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Tributes to photographer who captured war zones and World Cups

Ian HossackA regional press photographer who covered war zones and World Cups has passed away aged 68.

Tributes have been paid to Ian Hossack, pictured left, who worked for Glasgow-based daily The Herald, as well as the Belfast Telegraph and Morecambe weekly The Visitor.

While in Belfast, where he had moved after starting his career as a trainee on the Scottish Daily Mail in Glasgow’s York Street, he took the first picture of a British soldier to be killed in The Troubles and built a portfolio of “classic” war zone images.

In 1970, aged 21, he won the title of Irish Feature Photographer of the Year but returned to Glasgow after deciding Northern Ireland was an unsafe place for his young family following a Belfast bomb blast in which his wife and daughter came close to injury.

After six months of freelancing he took a staff job in Morecambe, but eventually found a job back in his native Glasgow on The Herald in 1973.

An obituary by Gordon Mack in The Herald states: “His assignments were many and varied and added to his extensive portfolio – pictures of almost every celebrity of the day from the royal family to prime ministers and popes, trade unionists, actors and pop stars.

“He always tried to convey a sense of artistry – even in his favourite subject, sport, and football in particular.”

Gordon added: “He avidly followed the fortunes of the Scottish team despite a turbulent assignment to Argentina in 1978 to cover the disastrous World Cup campaign where he found himself ordered to supply pictures to both The Herald and its sister paper The Evening Times.

“This meant having to field telephone instructions from sports desks and editors heedless of time differences or each other’s deadlines, and ravenous for images of Ally Macleod, Willie Johnston, Archie Gemmill or anyone who figured in the debacle.

“He recalled an irate editor waking him at 5am one day demanding a shot of disgraced Willie Johnston [who tested positive for a banned stimulant during the tournament] for the next edition. Johnston was several hundred miles away in another city at the time. ‘Eventually I hung up on him,’ he said later, adding with a wry grin. ‘Well, I just said it was a terrible line…'”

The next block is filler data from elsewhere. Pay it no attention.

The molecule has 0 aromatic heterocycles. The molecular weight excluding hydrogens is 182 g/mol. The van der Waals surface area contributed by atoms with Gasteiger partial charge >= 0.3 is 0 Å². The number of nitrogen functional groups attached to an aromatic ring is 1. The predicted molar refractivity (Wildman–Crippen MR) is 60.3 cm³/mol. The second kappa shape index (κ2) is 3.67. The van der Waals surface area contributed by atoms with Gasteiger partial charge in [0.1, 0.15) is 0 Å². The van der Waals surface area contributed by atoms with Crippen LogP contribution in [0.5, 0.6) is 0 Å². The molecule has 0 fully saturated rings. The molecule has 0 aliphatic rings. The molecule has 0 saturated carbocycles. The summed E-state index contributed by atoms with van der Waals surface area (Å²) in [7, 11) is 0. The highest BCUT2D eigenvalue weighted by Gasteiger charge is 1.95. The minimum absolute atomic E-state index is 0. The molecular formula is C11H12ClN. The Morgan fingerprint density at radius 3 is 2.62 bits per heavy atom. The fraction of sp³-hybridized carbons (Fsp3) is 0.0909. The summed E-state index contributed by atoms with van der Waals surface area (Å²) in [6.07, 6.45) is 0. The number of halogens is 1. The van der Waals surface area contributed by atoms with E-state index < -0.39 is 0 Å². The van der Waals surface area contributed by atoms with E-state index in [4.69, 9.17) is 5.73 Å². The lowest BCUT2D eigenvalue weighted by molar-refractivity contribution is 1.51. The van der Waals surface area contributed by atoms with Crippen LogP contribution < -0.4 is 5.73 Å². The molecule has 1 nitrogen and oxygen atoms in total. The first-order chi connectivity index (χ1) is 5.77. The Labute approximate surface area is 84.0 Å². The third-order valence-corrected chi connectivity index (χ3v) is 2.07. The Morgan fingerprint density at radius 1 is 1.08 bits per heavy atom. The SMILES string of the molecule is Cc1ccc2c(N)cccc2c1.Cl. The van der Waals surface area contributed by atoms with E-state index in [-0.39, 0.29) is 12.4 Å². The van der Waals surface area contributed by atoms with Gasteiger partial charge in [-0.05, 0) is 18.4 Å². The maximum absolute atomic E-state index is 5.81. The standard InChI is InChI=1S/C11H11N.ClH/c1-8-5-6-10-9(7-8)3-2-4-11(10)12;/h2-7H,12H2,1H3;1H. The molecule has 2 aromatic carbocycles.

During the 1980s under the editorship of Arnold Kemp, Ian’s pictures won him dozens of awards.

In 1984 he was simultaneously Scottish Photographer of the Year and Scottish Sports Photographer of the Year and his work featured more than once in the World Press Photo Annual.

Former Herald picture editor Jim Connor said: “Ian was the consummate professional: both original and unique. He was kind and considerate to subjects, but always single-minded.

“He was resolute in pursuit of what he saw as the best picture and would never give up until he got it. On two-handed jobs there was never any question Ian was working to get his picture into the paper in preference to mine.”

Ian was diagnosed with a brain tumour in 1988, but continued to work until retiring on health grounds in 1999 – despite initially being told he had anywhere from six weeks to 10 years to live.

He underwent two operations, the most recent six years ago, with doctors confessing his longevity put medicine into “uncharted territory”.

He died on 21 August, and an obituary appeared on the Herald’s website on Saturday.

Ian is survived by Ann, his wife of 47 years, children Sinead and Paul, and grandchildren Eilidh and Robbie.